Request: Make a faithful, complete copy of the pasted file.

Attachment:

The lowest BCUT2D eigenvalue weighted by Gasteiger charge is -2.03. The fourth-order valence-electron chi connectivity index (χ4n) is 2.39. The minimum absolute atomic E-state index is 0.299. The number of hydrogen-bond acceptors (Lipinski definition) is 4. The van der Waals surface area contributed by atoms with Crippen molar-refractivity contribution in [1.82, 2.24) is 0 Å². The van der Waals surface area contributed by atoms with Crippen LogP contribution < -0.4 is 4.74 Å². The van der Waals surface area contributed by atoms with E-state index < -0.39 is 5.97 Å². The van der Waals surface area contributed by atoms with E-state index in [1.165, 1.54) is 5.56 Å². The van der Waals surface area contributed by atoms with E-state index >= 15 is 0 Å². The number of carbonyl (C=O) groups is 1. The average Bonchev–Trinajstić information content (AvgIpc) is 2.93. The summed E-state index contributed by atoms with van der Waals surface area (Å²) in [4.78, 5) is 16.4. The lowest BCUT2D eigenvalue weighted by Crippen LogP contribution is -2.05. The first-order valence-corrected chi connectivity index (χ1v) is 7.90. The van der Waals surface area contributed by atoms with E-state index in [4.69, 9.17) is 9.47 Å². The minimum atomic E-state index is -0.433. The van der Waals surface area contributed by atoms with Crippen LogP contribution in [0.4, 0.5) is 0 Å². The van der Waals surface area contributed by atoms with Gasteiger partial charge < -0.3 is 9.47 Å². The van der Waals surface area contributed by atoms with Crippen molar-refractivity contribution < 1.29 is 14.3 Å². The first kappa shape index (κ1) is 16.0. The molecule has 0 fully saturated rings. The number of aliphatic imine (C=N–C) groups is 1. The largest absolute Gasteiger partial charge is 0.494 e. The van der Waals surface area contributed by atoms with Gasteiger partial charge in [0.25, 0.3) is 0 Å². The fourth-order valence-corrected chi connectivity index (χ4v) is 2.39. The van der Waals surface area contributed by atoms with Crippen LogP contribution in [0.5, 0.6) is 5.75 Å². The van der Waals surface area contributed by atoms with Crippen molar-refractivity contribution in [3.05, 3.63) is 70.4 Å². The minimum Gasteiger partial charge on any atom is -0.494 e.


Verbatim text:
The lowest BCUT2D eigenvalue weighted by Gasteiger charge is -2.03. The fourth-order valence-electron chi connectivity index (χ4n) is 2.39. The minimum absolute atomic E-state index is 0.299. The number of hydrogen-bond acceptors (Lipinski definition) is 4. The van der Waals surface area contributed by atoms with Crippen molar-refractivity contribution in [1.82, 2.24) is 0 Å². The van der Waals surface area contributed by atoms with Crippen LogP contribution < -0.4 is 4.74 Å². The van der Waals surface area contributed by atoms with E-state index < -0.39 is 5.97 Å². The van der Waals surface area contributed by atoms with E-state index in [1.165, 1.54) is 5.56 Å². The van der Waals surface area contributed by atoms with E-state index >= 15 is 0 Å². The number of carbonyl (C=O) groups is 1. The average Bonchev–Trinajstić information content (AvgIpc) is 2.93. The summed E-state index contributed by atoms with van der Waals surface area (Å²) in [4.78, 5) is 16.4. The lowest BCUT2D eigenvalue weighted by Crippen LogP contribution is -2.05. The first-order valence-corrected chi connectivity index (χ1v) is 7.90. The van der Waals surface area contributed by atoms with E-state index in [4.69, 9.17) is 9.47 Å². The minimum atomic E-state index is -0.433. The van der Waals surface area contributed by atoms with Crippen LogP contribution in [0.4, 0.5) is 0 Å². The van der Waals surface area contributed by atoms with Gasteiger partial charge < -0.3 is 9.47 Å². The van der Waals surface area contributed by atoms with Crippen molar-refractivity contribution < 1.29 is 14.3 Å². The first kappa shape index (κ1) is 16.0. The molecule has 0 fully saturated rings. The number of aliphatic imine (C=N–C) groups is 1. The largest absolute Gasteiger partial charge is 0.494 e. The van der Waals surface area contributed by atoms with Gasteiger partial charge in [0.25, 0.3) is 0 Å². The fourth-order valence-corrected chi connectivity index (χ4v) is 2.39. The van der Waals surface area contributed by atoms with Crippen LogP contribution in [0.5, 0.6) is 5.75 Å². The van der Waals surface area contributed by atoms with Crippen molar-refractivity contribution in [3.05, 3.63) is 70.4 Å². The minimum Gasteiger partial charge on any atom is -0.494 e.